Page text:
Auto industry still hampered by incremental technology thinking
The Cadillac V16 at GM’s Heritage Center in Sterling Heights, Michigan shows the auto industry didn’t always use incremental thinking over quantum thinking, especially with engine development. That is why it’s puzzling that various engine technology components, including multiple valves, variable cams, direct fuel injection, turbo charging, super charging, etc. have emerged so slowly over time, segment by segment. Each has contributed to the totality of present efficiency, but only in an incremental way.
Still, the sum total of engine efficiency today has yet to bring about the quantum leap necessary to meet societal needs and wants for gas mileage and emissions. That has to change! The industry must return to the character of its true heritage, and once cherished - grand technology thinking.
Legislation may one day force the issue by demanding engines get 60 mpg and ultra-low CO2 levels. Yet, despite that possibility and its own drive to expand the electrification of the automobile, the costs of electrification alone for the industry and society will likely keep the ICE around for many years; and the industry deep down knows that. That is why they are not ready to can the ICE just yet, and may once again sit on their hands. Industry analysts know they can do more, but that is both good and bad for the consumer.
On one hand, the industry knows that it is purely poor economics that have bought the ICE a bit more time. That, however, creates a mood whereby the industry only feels, as in the past, it only has to keep up a green image for now by only meeting the mileage ratings of hybrids. In fact, that seems to be the very philosophy behind Nissan’s Green Programme.
For the record, Nissan has chosen a small 3-cylinder engine with a supercharger just to meet CO2 levels and power needs. That engine, though, is slated for Europe, not America, at this time. Likewise, Australia gets a Cruze diesel, but not America.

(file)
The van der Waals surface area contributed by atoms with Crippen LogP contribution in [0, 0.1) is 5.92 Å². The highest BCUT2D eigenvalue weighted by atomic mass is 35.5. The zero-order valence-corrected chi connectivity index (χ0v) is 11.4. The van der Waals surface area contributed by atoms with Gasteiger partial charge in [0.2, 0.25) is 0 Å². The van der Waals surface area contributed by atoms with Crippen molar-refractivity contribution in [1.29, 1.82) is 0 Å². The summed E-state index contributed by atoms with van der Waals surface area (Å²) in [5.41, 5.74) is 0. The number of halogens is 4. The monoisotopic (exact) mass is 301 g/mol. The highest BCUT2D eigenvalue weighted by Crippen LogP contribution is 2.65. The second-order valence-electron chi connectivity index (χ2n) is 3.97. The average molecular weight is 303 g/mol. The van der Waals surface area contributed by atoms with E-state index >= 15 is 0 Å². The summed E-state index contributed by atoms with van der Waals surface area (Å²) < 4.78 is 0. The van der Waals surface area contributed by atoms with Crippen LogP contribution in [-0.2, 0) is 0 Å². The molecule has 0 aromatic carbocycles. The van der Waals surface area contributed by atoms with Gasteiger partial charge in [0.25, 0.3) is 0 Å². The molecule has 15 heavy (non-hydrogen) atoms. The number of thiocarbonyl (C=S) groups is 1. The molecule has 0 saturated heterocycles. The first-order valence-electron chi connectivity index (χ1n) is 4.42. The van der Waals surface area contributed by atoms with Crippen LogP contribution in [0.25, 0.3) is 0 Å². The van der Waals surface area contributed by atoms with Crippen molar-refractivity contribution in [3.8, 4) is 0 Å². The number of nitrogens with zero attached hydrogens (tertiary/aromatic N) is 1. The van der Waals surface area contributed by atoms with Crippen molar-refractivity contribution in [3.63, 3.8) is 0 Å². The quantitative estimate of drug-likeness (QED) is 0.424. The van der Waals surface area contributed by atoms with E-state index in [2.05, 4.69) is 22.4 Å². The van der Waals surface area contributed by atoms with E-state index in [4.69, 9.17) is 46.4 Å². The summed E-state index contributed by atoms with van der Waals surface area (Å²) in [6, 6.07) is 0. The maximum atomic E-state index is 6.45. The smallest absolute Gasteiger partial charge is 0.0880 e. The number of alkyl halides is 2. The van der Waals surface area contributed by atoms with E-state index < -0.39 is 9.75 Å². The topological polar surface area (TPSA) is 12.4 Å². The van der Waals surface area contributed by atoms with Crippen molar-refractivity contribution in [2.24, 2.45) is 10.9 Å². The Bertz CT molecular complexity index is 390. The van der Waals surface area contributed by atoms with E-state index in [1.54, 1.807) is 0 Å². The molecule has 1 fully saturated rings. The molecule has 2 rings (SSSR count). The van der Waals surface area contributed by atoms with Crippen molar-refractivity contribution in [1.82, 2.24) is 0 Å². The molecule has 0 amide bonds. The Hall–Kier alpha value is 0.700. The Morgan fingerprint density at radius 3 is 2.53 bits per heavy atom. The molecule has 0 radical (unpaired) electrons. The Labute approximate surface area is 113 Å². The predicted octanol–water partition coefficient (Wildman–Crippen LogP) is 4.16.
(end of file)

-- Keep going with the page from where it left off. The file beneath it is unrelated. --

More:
That means, until full electrification comes about with infrastructure and profit-making margins, the auto industry will only make sub-par gains and offerings out of the internal combustion engine.
Making the best of a situation is not the same as overcoming the situation. It implies a hold-back mentality that we can no longer accept, one that stifles going for the gold medal, so to speak.
As an auto consumer as well as a former design engineer, I think the cost of incremental thinking with engine technology seems to have cost us as customers more money and gasoline than it’s been worth. Autos are certainly not cheaper, while computers are. It’s definitely time for a quantum change for the ICE.
Maybe the ICE cannot compete on the CO2 level as a full EV charged by wind power. It can, however, compete on price, both for the cost of the product and the minimal use of fuel.
GM and a few others may have HCCI (Homogeneous Charge Compression Ignition) technologies in their labs that run like diesels except on gasoline, but they have a very narrow band of efficiency. That’s why some are considering running it dual mode; as a normal engine for acceleration and as an HCCI under highway conditions. Frankly, the normal mode is no better than what we have now, and that’s where the fuel gets wasted.
Likewise, the Chevy Volt should have had a cleaner generator engine, in my opinion; not to mention a natural gas option for it and the Chevy Cruze.
No, let’s go a giant leap forward with ICE. Look again at that Cadillac V16 engine. It was giant leap in its day. Now the auto industry needs to take that giant leap once again, perhaps even splitting the old Otto cycle engine.
Fact is, every engine technology used today is trying to get where this split technology is at this very moment - efficient. The costs and the tooling will be minimal. The auto industry simply needs to let go of its ego and admit that someone else outside of its own backyard has taken the engine development bull by the horns.